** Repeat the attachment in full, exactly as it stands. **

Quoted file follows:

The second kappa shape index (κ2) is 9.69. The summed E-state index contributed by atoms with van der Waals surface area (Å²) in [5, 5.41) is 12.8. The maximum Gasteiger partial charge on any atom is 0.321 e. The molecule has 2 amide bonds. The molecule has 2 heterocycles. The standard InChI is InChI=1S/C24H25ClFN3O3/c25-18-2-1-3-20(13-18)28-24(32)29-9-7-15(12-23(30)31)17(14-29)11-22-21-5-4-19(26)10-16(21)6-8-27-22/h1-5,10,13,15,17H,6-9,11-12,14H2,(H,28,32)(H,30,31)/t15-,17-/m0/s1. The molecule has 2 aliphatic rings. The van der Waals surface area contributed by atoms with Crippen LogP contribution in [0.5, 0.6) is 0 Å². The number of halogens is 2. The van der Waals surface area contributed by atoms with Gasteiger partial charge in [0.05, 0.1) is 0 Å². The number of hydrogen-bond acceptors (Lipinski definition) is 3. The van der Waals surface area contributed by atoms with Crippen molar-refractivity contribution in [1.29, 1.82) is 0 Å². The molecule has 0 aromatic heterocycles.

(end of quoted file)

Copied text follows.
The second kappa shape index (κ2) is 9.69. The summed E-state index contributed by atoms with van der Waals surface area (Å²) in [5, 5.41) is 12.8. The maximum Gasteiger partial charge on any atom is 0.321 e. The molecule has 2 amide bonds. The molecule has 2 heterocycles. The standard InChI is InChI=1S/C24H25ClFN3O3/c25-18-2-1-3-20(13-18)28-24(32)29-9-7-15(12-23(30)31)17(14-29)11-22-21-5-4-19(26)10-16(21)6-8-27-22/h1-5,10,13,15,17H,6-9,11-12,14H2,(H,28,32)(H,30,31)/t15-,17-/m0/s1. The molecule has 2 aliphatic rings. The van der Waals surface area contributed by atoms with Crippen LogP contribution in [0.5, 0.6) is 0 Å². The number of halogens is 2. The van der Waals surface area contributed by atoms with Gasteiger partial charge in [0.05, 0.1) is 0 Å². The number of hydrogen-bond acceptors (Lipinski definition) is 3. The van der Waals surface area contributed by atoms with Crippen molar-refractivity contribution in [1.29, 1.82) is 0 Å². The molecule has 0 aromatic heterocycles.